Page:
In our culture we have the urge to attribute success to one originator. Instead migration associations in the US that help Chinese immigrants land a job, know where there is demand for a new Chinese restaurants, or chefs. Via these networks restaurant owners share dishes that work with their audience, reducing risk because it’s in their benefit when Americans have a favorable attitude towards foreign food. A powerful open source at work.

The benefits of decentralization:

1.Removal of ego
2. Democratized access to contribution
3. Increased diversity of experience and opinion
4. Better localized product-market fit

Copies are cheap, says Don. We know this from open source software. Share excess demand, and decentralize production, to reduce risk and benefit as a community.

Ethical questions in software engineering

“Software is eating the world. We, developers and architects, are a major force influencing software, technology, and the world it creates. We don’t have the privilege of being unaware of our actions.” Rotem Hermon is a Lead Architect for Customer Data Cloud at SAP, and asks us whether we’re ok with relying on privately developed and owned software systems deciding who gets a loan, or who’s killed in favour of sparing another person’s life in case an autonomous car needs to make a split-second decision.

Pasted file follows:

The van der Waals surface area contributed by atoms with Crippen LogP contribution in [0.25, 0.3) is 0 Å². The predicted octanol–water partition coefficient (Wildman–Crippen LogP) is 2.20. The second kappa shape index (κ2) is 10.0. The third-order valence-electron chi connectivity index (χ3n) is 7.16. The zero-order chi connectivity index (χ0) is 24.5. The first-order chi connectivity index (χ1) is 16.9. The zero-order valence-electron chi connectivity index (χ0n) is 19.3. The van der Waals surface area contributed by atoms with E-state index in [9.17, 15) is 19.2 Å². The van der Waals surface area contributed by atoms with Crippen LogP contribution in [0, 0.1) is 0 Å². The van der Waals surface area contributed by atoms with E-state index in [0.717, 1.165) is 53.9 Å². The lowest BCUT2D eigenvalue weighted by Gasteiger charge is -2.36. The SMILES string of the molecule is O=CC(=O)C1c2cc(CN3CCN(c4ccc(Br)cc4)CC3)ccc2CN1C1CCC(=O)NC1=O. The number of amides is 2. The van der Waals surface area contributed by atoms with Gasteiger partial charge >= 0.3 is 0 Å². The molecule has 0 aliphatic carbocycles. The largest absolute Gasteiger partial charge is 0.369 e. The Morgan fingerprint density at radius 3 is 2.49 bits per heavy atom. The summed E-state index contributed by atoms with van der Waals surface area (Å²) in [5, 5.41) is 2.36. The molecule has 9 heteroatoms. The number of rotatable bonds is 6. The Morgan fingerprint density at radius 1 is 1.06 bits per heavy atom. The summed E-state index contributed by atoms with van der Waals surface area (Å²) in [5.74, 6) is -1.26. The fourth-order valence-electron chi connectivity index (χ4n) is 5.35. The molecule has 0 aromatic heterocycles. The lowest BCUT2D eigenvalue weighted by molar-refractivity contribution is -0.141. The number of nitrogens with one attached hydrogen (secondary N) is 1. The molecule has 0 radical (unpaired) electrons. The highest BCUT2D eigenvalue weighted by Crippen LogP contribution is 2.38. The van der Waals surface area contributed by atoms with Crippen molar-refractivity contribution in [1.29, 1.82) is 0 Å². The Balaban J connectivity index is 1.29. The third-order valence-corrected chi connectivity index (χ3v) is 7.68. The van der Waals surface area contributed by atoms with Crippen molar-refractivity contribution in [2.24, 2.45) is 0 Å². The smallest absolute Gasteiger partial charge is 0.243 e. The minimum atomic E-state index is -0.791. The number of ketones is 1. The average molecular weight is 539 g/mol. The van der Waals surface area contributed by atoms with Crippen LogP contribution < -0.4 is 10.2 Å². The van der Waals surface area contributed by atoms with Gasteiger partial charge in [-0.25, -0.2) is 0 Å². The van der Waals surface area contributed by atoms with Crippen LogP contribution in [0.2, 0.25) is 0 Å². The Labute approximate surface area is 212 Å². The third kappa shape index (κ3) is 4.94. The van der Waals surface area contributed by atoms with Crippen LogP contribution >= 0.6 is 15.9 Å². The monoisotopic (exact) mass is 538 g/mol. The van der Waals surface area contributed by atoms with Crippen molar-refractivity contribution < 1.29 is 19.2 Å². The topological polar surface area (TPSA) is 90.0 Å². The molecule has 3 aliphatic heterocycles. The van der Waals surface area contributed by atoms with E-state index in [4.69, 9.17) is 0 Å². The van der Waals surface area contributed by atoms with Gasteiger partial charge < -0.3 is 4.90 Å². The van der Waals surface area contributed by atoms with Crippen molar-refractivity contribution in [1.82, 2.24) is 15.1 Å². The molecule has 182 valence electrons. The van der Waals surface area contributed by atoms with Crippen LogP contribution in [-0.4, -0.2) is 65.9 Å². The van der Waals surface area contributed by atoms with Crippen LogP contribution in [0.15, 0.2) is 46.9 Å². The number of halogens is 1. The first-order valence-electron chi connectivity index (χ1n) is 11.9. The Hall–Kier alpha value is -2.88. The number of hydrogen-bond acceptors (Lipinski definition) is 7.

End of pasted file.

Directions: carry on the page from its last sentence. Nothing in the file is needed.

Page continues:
“Technology is not a get out of jail card.” Facebook , Uber and Airbnb can label themselves as technology companies but that doesn’t exempt them from taking responsibility for the industries they disrupt.

Rotem encourages us to “keep asking questions” and “not take things for granted”. “There’s a scarcity of IT talent, which means we can influence how our companies move forward.” One thing we should not be doing is simply using more software to fix technology.

That’s us at the booth!